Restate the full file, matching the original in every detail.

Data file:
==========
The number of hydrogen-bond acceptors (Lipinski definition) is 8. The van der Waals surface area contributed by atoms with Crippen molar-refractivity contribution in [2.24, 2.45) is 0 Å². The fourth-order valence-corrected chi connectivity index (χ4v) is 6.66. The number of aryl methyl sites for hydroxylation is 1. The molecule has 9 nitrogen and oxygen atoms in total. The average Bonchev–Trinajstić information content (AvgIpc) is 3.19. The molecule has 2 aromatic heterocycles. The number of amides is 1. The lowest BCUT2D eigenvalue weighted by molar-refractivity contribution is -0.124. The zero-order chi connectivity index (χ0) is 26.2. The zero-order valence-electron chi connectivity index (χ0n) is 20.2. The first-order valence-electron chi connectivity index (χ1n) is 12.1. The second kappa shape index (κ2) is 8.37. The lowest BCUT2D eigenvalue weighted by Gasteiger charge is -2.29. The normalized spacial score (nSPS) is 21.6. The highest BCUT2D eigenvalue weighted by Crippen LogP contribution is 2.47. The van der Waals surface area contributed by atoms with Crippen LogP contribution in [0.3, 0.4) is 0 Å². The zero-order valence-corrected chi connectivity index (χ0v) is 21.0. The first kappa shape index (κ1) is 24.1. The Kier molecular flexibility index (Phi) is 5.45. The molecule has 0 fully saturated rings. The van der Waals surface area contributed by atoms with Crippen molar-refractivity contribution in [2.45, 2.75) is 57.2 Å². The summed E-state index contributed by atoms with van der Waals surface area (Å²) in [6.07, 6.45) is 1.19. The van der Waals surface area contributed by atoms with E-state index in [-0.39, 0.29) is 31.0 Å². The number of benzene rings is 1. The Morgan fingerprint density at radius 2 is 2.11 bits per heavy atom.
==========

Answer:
The number of hydrogen-bond acceptors (Lipinski definition) is 8. The van der Waals surface area contributed by atoms with Crippen molar-refractivity contribution in [2.24, 2.45) is 0 Å². The fourth-order valence-corrected chi connectivity index (χ4v) is 6.66. The number of aryl methyl sites for hydroxylation is 1. The molecule has 9 nitrogen and oxygen atoms in total. The average Bonchev–Trinajstić information content (AvgIpc) is 3.19. The molecule has 2 aromatic heterocycles. The number of amides is 1. The lowest BCUT2D eigenvalue weighted by molar-refractivity contribution is -0.124. The zero-order chi connectivity index (χ0) is 26.2. The zero-order valence-electron chi connectivity index (χ0n) is 20.2. The first-order valence-electron chi connectivity index (χ1n) is 12.1. The second kappa shape index (κ2) is 8.37. The lowest BCUT2D eigenvalue weighted by Gasteiger charge is -2.29. The normalized spacial score (nSPS) is 21.6. The highest BCUT2D eigenvalue weighted by Crippen LogP contribution is 2.47. The van der Waals surface area contributed by atoms with Crippen LogP contribution in [0.3, 0.4) is 0 Å². The zero-order valence-corrected chi connectivity index (χ0v) is 21.0. The first kappa shape index (κ1) is 24.1. The Kier molecular flexibility index (Phi) is 5.45. The molecule has 0 fully saturated rings. The van der Waals surface area contributed by atoms with Crippen molar-refractivity contribution in [2.45, 2.75) is 57.2 Å². The summed E-state index contributed by atoms with van der Waals surface area (Å²) in [6.07, 6.45) is 1.19. The van der Waals surface area contributed by atoms with E-state index in [-0.39, 0.29) is 31.0 Å². The number of benzene rings is 1. The Morgan fingerprint density at radius 2 is 2.11 bits per heavy atom.